This Gothic-Romantic novel, set in Victorian England, chronicles the life of Jane Eyre: a plain governess who falls in love with her employer and discovers a terrible secret within Thornfield.
Below are some reading passages that we have hand picked to supplement this book. Be sure to read the passage summaries and our suggestions for instructional use.
9th Grade Essay 1150L
Everyday Life as a Learning Experience
Passage Summary: A writer describes what she has learned by living her twenty-first-century life as if she lived in the late 1800s.
When and How to Pair: Introduce “Everyday Life as a Learning Experience” before students begin to read Jane Eyre to provide historical context on the period setting of the novel. Ask students to discuss what daily life was like during the Victorian period, based on Chrisman’s descriptions, and how this contributes to the events and environment in Jane Eyre.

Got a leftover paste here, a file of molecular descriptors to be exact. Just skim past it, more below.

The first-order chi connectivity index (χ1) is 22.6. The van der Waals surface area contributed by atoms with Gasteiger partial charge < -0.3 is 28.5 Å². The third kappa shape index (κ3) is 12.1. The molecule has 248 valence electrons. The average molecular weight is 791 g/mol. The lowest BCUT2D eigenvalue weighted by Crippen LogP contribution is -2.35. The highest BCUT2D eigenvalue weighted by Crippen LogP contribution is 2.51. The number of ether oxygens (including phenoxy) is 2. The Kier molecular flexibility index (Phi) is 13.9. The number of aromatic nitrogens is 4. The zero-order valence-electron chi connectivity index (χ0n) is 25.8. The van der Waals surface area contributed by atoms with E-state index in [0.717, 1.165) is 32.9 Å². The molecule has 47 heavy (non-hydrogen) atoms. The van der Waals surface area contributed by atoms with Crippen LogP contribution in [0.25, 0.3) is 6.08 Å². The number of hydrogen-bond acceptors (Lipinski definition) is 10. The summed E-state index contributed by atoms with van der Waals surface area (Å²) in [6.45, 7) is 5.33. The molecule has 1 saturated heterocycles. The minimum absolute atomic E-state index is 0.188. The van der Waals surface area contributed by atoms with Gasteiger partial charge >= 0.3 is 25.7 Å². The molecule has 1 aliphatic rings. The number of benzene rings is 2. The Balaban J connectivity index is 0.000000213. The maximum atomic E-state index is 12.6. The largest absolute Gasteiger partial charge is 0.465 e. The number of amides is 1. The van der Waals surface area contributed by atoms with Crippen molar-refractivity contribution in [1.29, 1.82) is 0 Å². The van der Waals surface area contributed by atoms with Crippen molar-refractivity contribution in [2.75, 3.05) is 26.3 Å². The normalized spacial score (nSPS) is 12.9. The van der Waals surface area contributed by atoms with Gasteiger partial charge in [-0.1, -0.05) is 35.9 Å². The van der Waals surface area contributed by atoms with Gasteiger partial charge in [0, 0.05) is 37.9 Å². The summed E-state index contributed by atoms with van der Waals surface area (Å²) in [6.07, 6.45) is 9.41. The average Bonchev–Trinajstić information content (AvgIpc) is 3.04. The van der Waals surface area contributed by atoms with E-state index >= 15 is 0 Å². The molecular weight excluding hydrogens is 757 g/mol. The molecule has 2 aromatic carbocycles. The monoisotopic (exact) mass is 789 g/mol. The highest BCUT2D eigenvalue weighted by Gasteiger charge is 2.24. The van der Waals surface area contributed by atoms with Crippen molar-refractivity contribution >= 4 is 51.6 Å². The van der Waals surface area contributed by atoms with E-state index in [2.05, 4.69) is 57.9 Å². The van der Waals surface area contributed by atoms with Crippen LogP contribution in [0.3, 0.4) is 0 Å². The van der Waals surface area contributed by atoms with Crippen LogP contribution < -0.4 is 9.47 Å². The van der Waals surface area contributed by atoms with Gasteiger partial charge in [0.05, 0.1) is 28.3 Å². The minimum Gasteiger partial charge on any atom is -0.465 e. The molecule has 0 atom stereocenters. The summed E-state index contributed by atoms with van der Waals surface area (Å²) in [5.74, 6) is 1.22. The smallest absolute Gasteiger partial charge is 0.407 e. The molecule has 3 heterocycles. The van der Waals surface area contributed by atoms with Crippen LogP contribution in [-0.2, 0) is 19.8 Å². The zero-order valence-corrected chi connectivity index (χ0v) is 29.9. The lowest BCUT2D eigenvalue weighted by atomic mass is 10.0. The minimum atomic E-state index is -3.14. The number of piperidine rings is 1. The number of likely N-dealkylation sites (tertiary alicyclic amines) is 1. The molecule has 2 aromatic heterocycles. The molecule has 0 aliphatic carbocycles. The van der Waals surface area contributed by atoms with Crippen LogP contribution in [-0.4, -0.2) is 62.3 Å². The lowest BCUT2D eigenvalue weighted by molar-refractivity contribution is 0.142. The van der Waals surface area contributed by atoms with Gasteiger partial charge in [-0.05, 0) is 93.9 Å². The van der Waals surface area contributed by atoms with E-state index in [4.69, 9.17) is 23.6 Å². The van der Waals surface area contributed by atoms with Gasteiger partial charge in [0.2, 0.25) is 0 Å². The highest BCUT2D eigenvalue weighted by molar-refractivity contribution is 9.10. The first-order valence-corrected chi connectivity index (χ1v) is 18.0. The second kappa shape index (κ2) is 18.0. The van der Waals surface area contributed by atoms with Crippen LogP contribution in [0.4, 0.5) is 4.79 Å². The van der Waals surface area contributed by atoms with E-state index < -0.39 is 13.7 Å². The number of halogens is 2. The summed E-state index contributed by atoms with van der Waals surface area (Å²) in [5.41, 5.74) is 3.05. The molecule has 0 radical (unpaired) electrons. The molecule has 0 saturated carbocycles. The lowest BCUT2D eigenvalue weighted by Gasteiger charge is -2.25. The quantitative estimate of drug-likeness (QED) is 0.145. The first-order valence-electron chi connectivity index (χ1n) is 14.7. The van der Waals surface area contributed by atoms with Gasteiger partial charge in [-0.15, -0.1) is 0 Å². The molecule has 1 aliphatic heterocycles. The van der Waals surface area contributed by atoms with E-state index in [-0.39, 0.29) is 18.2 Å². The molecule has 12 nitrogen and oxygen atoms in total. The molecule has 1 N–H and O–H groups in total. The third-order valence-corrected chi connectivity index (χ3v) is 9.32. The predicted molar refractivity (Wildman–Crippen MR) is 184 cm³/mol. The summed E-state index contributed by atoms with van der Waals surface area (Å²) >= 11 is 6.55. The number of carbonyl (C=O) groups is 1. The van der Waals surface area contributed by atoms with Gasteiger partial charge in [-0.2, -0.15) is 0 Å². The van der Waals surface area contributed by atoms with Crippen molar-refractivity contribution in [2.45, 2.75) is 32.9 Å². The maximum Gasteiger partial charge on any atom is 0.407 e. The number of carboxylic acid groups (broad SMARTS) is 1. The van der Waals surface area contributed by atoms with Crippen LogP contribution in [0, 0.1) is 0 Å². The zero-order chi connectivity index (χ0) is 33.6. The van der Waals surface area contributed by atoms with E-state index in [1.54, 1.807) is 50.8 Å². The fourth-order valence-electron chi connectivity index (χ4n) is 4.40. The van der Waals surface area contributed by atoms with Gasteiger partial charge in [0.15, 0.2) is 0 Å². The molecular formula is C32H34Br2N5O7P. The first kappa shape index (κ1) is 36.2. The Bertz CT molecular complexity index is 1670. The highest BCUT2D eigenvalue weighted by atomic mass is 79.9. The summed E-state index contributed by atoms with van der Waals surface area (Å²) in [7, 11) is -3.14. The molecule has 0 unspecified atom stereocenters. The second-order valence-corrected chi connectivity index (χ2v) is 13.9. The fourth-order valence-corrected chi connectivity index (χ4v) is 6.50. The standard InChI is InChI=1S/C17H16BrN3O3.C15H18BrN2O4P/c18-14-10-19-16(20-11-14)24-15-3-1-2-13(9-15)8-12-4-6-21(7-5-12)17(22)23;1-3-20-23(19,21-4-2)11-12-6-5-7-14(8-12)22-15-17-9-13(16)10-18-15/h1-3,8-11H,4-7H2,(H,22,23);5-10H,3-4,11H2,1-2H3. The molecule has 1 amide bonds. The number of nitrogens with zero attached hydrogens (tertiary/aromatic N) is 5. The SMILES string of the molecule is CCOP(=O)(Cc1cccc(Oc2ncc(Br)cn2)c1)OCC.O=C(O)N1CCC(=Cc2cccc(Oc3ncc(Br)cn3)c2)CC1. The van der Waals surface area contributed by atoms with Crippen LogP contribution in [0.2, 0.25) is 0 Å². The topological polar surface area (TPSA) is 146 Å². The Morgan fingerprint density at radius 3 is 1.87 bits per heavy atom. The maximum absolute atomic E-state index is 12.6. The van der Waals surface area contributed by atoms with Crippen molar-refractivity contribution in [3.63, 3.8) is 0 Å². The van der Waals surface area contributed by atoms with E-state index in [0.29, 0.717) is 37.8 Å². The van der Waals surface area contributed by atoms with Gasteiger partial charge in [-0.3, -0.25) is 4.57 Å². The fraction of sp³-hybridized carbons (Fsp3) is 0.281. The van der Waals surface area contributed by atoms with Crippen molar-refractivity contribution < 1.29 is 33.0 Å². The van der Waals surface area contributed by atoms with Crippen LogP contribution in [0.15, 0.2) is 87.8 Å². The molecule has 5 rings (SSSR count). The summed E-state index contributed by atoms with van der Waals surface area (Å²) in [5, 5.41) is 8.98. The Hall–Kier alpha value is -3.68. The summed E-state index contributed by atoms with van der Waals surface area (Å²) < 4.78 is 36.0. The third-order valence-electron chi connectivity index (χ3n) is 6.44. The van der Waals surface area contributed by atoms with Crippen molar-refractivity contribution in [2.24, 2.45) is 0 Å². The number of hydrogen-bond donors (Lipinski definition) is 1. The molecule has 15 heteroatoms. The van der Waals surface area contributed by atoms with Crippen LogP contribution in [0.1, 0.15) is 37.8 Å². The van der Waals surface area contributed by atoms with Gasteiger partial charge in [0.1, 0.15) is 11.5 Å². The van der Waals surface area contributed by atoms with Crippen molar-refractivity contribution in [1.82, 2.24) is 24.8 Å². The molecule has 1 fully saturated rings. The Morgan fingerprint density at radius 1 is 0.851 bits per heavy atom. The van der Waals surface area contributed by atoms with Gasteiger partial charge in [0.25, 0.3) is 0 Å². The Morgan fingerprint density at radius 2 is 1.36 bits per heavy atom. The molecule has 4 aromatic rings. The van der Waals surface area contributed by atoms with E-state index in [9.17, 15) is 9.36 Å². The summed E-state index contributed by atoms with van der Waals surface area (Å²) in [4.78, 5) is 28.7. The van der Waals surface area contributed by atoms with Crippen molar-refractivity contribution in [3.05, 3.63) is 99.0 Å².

9th Grade Opinion 1470L
Our Deportment, or the Manners, Conduct, and Dress of Refined Society
Passage Summary: In “Our Deportment, or the Manners, Conduct, and Dress of Refined Society,” John H. Young explains the rules of etiquette during the early 19th century. In this excerpt, Young explains the proper etiquette for wives and husbands.
When and How to Pair: Introduce this text before students begin reading Jane Eyre to provide background into the culture and social norms of the 19th century. Pair “Our Deportment, or the Manners, Conduct, and Dress of Refined Society” with Jane Eyre and ask students to consider how these social expectations shaped interactions between men and women (especially husbands and wives), as well as how well the characters in Jane Eyre adhere to these norms.